Two-dimensional (2D) transition metal dichalcogenides (TMDCs) such as molybdenum disulfide (MoS2) and tungsten disulfide (WS2) are very promising candidates for future optoelectronics due to their enhanced light-matter interactions and stability at atomic thicknesses. However, as-fabricated 2D TMDC devices suffer from low induced current, severely limiting their application. Several post-processing treatments have been proposed to address this problem and increase 2D TMDC quality and device performance. We report here a 50x increase in the photocurrent response of photodetector MoS2 devices using a non-destructive 1,2-dichloroethane (DCE) treatment. This treatment significantly improves 2D MoS2 optoelectronic device performance without using contact-corroding acids. In addition, the treatment works well on as-grown CVD MoS2 and does not require any secondary transfers to be effective. These features are here experimentally verified for the first time, to the best of our knowledge, enabling a straightforward process for 50x enhancement in photocurrent generation of large-scale MoS2 optoelectronic devices post-fabrication.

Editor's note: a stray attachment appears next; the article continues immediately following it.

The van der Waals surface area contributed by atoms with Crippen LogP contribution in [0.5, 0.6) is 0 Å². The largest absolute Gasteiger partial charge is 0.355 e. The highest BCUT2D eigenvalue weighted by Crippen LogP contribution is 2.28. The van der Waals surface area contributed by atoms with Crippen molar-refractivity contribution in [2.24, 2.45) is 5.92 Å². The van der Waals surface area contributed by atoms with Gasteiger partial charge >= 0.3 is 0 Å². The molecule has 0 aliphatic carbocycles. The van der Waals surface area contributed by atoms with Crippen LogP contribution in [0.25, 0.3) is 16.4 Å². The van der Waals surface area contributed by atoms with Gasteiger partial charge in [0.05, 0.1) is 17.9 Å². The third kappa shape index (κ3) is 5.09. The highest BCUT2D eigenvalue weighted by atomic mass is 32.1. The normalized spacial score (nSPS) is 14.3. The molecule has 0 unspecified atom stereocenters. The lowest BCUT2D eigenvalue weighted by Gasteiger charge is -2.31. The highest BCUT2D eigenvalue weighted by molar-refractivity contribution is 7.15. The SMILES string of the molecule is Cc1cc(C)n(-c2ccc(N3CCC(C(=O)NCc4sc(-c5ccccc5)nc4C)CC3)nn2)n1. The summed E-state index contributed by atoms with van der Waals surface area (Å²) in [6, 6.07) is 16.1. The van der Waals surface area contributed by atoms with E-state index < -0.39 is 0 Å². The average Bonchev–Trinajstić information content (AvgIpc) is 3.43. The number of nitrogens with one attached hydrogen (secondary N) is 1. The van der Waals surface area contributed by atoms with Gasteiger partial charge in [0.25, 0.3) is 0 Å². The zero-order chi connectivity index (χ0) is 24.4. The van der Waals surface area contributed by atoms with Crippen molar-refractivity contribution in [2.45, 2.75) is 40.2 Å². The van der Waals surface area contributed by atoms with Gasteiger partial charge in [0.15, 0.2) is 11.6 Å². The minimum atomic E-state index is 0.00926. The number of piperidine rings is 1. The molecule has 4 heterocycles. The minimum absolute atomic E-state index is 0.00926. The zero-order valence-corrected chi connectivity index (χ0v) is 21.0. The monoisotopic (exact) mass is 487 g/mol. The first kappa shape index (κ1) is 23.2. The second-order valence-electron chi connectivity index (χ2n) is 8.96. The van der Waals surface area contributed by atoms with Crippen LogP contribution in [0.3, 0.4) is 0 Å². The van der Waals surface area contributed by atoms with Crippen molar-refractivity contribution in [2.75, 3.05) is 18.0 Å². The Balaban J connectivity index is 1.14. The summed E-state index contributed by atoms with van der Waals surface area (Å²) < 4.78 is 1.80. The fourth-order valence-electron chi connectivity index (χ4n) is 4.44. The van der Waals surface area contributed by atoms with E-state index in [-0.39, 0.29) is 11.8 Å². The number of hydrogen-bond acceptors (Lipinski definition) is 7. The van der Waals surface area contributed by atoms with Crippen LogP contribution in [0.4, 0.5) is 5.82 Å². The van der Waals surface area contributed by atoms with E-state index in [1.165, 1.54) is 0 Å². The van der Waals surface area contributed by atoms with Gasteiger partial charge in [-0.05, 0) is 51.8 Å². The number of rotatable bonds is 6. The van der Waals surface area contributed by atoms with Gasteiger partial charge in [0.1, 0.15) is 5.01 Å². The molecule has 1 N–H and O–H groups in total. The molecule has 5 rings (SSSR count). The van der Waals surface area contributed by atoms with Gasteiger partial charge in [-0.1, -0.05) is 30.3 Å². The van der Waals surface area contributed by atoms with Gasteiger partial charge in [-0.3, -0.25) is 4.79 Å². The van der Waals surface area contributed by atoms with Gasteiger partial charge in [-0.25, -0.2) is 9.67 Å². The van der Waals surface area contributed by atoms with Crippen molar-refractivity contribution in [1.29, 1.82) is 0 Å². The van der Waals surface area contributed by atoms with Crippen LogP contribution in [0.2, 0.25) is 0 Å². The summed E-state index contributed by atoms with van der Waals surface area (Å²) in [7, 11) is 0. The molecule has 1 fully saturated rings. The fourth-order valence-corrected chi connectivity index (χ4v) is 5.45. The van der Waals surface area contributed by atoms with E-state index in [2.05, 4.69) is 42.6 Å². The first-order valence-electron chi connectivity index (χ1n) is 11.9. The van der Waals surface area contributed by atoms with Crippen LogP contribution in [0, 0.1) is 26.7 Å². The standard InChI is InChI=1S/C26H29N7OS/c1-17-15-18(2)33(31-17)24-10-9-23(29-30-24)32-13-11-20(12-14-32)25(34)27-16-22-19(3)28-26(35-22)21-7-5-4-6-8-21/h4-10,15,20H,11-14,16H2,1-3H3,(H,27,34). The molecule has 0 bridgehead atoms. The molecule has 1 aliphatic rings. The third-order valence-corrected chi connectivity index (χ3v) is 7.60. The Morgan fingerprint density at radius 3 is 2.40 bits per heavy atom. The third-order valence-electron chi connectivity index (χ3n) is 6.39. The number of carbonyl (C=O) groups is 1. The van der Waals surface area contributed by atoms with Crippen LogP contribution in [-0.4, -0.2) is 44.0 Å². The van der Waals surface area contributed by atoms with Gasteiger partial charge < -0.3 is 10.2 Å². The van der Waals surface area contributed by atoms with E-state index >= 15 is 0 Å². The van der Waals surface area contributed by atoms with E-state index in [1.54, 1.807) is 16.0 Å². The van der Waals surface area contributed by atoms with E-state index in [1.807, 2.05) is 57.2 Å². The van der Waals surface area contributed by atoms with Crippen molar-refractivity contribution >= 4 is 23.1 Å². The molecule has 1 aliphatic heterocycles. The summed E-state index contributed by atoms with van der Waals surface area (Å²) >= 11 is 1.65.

Trilayer MoS2 was grown using a thermal vapor sulfurization (TVS) process developed in previous works. The growth yields centimeter-scale MoS2 with high crystallinity as measured by Raman spectroscopy and photoluminescence. Back-gated field effect transistor (FET) devices with 2 um channel length and 7 um channel width were fabricated using e-beam lithography, and Ti/Au source and drain contacts were deposited using e-beam evaporation. The fabricated devices were soaked in DCE at 60° C for 20 hours. Spectral photocurrent was measured with 6V source-drain bias under illumination from a supercontinuum light source and a laser line tunable filter. Photocurrent was measured before and immediately after the DCE treatment, revealing a 50x photocurrent increase at the 420nm C-peak (from 0.5 nA before treatment to 25 nA immediately after treatment) and a 30x enhancement throughout the rest of the visible spectrum. However, this enhancement degraded over time when exposed to ambient air and subsequent measurements in a regular time interval show a gradual decrease in the peak height until it settles at ~30x enhancement (15 nA) for the C-peak; encapsulation methods are currently under investigation to mitigate this degradation.
The enhanced photocurrent is caused by a combination of reduced contact resistance between the metal contacts and the semiconductor, improved n-dopant concentration in the MoS2 layer, and the passivation of dangling bonds to reduce Shockley-Reed-Hall (SRH) recombination. The interplay of these three components will inform the implementation of this treatment in optoelectronic device applications and as such, it is expected to greatly enhance the performance of 2D TMDC detectors, emitters, and photovoltaics and accelerate their development into practical technologies.